NetSuite acquired content management solution provider LightCMS, a big step forward in making it easier to manage NetSuite e-commerce sites. Evan showed off LightCMS’s edit-in-place tools, how easy it is to change colors, fonts, add a carousel image with drag and drop of images on the page, image editing directly in LightCMS, quickly designing forms by dragging and dropping elements from a palette, then instantly adding the form to the site. To me it looked easy and intuitive with a clean and simple interface.
Industry Support—SRM and SCM Tools Coming
Then Evan talked about the support for different types of industries—product oriented companies that need to manage inventory and manufacturing operations. For these types of customers, NetSuite is working on more intelligent order management, enhanced manufacturing, and advanced procurement tools including Supplier Relationship Management. Evan went on to talk about supply chain collaboration, specifically, using their SuiteCommerce capabilities not just with customers, but also with suppliers, extending CRM capabilities to create SRM capabilities, and implementing SuiteSocial between companies. And supply chain intelligence: shared data and analytics, joint demand and supply planning, alerting when there is a pending out-of-stock event, and common compliance tracking, for example. Also, supply chain automation, such as automated replenishment even if the partner is not using NetSuite.
Evan ended with a sort of skit, to demonstrate a great example of how a third party has customized NetSuite for a very specific industry. In this case the application is VinSuite, from eWinery, which allows wineries to run their whole business on a single platform. To provide visual context, NetSuite set up some wine barrels and a counter on one part of the stage, and living room furniture on another part of the stage, to portray the winery and Evan's home, respectively. Evan pretended to be at the winery tasting some wine. Throughout he was using these corny parodies on wine tasting descriptions … like he said after taking a sip, “Wow, so delicate, but with broad shoulders and overtones of Russian ballet.” or, “I find it has a hint of gladiator, but wants to be emperor.” It really was pretty funny. The winery owner (on stage) took the order on a NetSuite-powered tablet functioning as their POS. He was able to review customer information and order, add a promotion, put in the shipping, take the credit card information, have the customer sign on the tablet right there. That whole process took about a minute.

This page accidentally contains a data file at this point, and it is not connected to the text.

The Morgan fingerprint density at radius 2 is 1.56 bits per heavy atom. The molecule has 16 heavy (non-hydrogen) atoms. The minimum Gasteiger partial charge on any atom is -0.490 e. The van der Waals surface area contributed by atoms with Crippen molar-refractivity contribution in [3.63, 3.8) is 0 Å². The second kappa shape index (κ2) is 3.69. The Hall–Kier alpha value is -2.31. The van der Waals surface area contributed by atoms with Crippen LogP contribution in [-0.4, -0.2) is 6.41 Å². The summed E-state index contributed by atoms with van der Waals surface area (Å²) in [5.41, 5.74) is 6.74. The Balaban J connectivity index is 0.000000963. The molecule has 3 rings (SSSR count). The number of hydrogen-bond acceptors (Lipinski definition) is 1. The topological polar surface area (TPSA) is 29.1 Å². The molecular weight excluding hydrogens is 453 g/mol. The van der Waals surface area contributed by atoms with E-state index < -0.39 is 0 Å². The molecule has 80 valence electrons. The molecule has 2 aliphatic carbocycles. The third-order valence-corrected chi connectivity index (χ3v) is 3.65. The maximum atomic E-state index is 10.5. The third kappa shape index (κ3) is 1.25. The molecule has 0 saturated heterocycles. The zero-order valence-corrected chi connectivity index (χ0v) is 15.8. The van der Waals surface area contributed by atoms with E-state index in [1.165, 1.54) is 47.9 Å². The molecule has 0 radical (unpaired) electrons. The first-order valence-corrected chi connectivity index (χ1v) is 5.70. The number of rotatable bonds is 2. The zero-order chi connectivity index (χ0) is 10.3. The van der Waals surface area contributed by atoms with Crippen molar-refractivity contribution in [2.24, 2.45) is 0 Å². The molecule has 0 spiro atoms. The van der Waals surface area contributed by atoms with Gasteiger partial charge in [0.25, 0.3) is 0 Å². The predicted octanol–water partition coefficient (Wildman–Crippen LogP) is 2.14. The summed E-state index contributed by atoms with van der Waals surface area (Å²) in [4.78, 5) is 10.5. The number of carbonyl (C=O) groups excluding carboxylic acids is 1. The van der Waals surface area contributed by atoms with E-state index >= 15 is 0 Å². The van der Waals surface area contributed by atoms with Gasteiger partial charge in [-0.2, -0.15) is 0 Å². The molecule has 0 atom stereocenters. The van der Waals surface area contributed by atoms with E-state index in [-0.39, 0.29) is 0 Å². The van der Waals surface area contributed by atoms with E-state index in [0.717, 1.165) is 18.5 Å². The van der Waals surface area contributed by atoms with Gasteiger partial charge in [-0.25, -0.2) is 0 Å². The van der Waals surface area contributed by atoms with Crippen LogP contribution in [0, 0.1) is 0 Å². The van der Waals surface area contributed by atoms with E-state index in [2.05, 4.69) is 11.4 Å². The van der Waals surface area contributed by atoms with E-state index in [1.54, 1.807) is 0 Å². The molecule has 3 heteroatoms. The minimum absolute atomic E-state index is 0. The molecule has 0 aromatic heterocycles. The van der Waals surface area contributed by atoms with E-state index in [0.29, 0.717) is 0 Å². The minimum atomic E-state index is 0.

Next the winery owner created an email promotional campaign to try and clear out his 40 cases of 2011 chardonnay. He was able to very quickly narrow down his target list, filtering on customers who had ordered that SKU, above a certain lifetime value, who were active members of his wine club.
Then Evan was sitting at 'home' (with his wife, Cindy Goldberg onstage) and received that email. He was able to instantly place the order, but realized he wanted to change it. Cindy called the winery owner, who could see by lookup nearly instantly that this was Evan’s spouse, found the order, quickly added a second order by duplicating the first order and was done in about 60 seconds. Great demo. Then the punch line: the UPS driver (CEO Zach Nelson dressed in a UPS uniform) delivered the wine. Cindy quipped, “Those UPS guys are so handsome.”
A Commitment to Manufacturing
SuiteWorld marked an important public commitment by NetSuite to extend the investment that they have already made in building up manufacturing capabilities. When combined with complementary solution providers such as IQity, NetSuite already can handle some pretty sophisticated manufacturing scenarios today. With the planned addition of better sourcing, supplier management, and supply chain management, as well as the further building out of their own manufacturing capabilities over the coming months and years, expect NetSuite to become even more of a real force to be reckoned with in manufacturing, as they already are in distribution, services, and software industries.
To view other articles from this issue of the brief, click here.